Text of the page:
MANCHESTER, N.H. – On Wednesday, representatives from Friends of Aine presented 18 sets of backpacks to various elementary, middle and high schools in the Manchester School District to help aid grieving children.
The Manchester-based non-profit group is the only one in New Hampshire specifically geared toward helping grieving children, with one in 13, or approximately 20,000 New Hampshire children, experiencing the death of a parent or sibling by their 18th birthday.
“Sometimes kids don’t go to guidance, especially at older grades when kids can rotate between several different teachers and clubs, often it’s the teachers who are on the front line,” said Linda Dinndorf training and education coordinator for Friends of Aine. “It’s pretty safe that most teachers will have a grieving student in their classroom either now or soon and it’s likely that a teacher will see that student first, often before guidance counselors.”
The backpacks, which also included training materials for educators, were made possible from a grant by the Bean Foundation to help address the gap between educators lacking bereavement training and students needing support, with data showing that only seven percent of educators having any bereavement training according to Dinndorf.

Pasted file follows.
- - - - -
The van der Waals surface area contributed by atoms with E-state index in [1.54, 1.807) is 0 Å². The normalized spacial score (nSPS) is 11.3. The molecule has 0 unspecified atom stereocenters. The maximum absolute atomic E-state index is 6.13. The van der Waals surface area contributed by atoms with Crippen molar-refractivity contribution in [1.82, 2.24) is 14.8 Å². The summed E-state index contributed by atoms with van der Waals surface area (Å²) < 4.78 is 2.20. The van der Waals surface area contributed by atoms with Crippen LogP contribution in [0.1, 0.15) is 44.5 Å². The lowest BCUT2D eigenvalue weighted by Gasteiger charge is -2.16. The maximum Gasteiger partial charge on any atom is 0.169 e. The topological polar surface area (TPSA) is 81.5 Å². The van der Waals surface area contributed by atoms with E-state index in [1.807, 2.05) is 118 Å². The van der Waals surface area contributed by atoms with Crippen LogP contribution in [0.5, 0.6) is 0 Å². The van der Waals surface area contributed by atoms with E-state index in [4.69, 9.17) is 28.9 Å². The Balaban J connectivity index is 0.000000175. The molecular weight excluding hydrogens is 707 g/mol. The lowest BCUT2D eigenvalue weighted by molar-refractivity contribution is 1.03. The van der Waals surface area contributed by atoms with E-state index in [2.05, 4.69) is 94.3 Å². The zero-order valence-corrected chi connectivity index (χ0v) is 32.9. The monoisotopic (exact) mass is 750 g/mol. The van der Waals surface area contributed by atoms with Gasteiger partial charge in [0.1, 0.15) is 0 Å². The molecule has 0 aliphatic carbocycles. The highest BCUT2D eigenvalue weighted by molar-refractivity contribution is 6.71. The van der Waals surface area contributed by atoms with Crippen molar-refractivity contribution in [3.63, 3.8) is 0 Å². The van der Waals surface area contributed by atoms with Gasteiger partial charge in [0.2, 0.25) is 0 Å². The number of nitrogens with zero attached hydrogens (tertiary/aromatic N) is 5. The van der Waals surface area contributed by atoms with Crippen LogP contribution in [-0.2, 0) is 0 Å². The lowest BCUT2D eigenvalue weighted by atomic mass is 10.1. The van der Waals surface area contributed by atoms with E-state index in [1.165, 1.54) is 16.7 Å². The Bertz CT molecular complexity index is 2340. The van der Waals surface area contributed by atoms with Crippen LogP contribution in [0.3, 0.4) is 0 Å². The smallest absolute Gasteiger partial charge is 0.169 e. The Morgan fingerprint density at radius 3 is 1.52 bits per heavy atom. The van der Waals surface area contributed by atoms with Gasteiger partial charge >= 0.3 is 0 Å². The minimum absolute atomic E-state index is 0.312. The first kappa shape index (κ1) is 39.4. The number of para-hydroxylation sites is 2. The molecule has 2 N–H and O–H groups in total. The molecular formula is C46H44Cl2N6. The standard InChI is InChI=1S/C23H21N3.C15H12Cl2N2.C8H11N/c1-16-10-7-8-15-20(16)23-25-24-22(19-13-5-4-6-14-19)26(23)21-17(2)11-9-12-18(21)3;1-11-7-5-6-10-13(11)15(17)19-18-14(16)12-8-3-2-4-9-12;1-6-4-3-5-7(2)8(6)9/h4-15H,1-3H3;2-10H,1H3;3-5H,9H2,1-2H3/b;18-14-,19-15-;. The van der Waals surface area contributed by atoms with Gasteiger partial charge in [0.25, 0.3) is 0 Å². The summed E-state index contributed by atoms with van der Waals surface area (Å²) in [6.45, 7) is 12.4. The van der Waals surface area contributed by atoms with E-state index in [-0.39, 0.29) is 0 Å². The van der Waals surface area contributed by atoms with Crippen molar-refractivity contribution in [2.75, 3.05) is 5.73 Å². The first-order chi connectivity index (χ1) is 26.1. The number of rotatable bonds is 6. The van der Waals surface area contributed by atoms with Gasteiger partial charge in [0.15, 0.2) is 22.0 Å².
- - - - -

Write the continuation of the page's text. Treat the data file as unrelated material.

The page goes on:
“We really saw a gap in the number of students that we feel need support and the lack of training for educators and school personnel,” she said. “With these resources, when they get that call and know a student is coming in and lost a loved one or important person, they have some resources to go to for that grieving student.”
This marks the fourth year of coordination between Friends of Aine and the Manchester School District.
“We’re excited to be continuing to partner with Friends of Aine. We believe that community partnerships continue to help us meet the needs of our families in the district, we couldn’t be more appreciative of the work they’ve done to date and we continue to look forward to working with them in the future,” said Manchester School District Assistant Superintendent Jennifer Gillis.